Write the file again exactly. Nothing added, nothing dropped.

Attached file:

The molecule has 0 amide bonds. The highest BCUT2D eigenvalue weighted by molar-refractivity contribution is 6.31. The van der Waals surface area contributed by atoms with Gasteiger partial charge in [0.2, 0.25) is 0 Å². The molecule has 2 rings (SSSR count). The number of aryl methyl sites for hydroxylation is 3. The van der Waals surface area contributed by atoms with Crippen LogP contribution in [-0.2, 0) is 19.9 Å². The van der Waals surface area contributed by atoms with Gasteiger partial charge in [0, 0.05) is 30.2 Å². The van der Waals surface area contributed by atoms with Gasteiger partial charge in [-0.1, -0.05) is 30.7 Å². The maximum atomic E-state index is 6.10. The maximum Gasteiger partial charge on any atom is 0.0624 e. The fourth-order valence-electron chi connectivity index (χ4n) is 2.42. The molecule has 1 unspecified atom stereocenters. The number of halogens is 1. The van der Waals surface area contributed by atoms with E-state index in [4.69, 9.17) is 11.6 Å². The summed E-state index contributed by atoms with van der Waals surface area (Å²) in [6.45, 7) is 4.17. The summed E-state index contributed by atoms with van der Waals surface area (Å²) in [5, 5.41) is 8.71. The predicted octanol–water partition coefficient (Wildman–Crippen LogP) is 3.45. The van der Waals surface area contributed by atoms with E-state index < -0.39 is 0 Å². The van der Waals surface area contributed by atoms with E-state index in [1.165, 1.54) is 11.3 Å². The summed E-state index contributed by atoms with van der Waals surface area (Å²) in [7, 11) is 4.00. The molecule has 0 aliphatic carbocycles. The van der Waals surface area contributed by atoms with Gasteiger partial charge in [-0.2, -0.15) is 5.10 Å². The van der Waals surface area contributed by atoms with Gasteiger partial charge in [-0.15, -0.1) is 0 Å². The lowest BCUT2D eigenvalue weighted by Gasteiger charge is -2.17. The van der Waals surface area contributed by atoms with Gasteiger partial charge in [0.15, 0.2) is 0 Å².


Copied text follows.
The molecule has 0 amide bonds. The highest BCUT2D eigenvalue weighted by molar-refractivity contribution is 6.31. The van der Waals surface area contributed by atoms with Gasteiger partial charge in [0.2, 0.25) is 0 Å². The molecule has 2 rings (SSSR count). The number of aryl methyl sites for hydroxylation is 3. The van der Waals surface area contributed by atoms with Crippen LogP contribution in [-0.2, 0) is 19.9 Å². The van der Waals surface area contributed by atoms with Gasteiger partial charge in [0, 0.05) is 30.2 Å². The van der Waals surface area contributed by atoms with Gasteiger partial charge in [-0.1, -0.05) is 30.7 Å². The maximum atomic E-state index is 6.10. The maximum Gasteiger partial charge on any atom is 0.0624 e. The fourth-order valence-electron chi connectivity index (χ4n) is 2.42. The molecule has 1 unspecified atom stereocenters. The number of halogens is 1. The van der Waals surface area contributed by atoms with E-state index in [4.69, 9.17) is 11.6 Å². The summed E-state index contributed by atoms with van der Waals surface area (Å²) in [6.45, 7) is 4.17. The summed E-state index contributed by atoms with van der Waals surface area (Å²) in [5, 5.41) is 8.71. The predicted octanol–water partition coefficient (Wildman–Crippen LogP) is 3.45. The van der Waals surface area contributed by atoms with E-state index < -0.39 is 0 Å². The van der Waals surface area contributed by atoms with E-state index in [1.165, 1.54) is 11.3 Å². The summed E-state index contributed by atoms with van der Waals surface area (Å²) in [7, 11) is 4.00. The molecule has 0 aliphatic carbocycles. The van der Waals surface area contributed by atoms with Gasteiger partial charge in [-0.2, -0.15) is 5.10 Å². The van der Waals surface area contributed by atoms with Gasteiger partial charge in [-0.15, -0.1) is 0 Å². The lowest BCUT2D eigenvalue weighted by Gasteiger charge is -2.17. The van der Waals surface area contributed by atoms with Gasteiger partial charge in [0.15, 0.2) is 0 Å².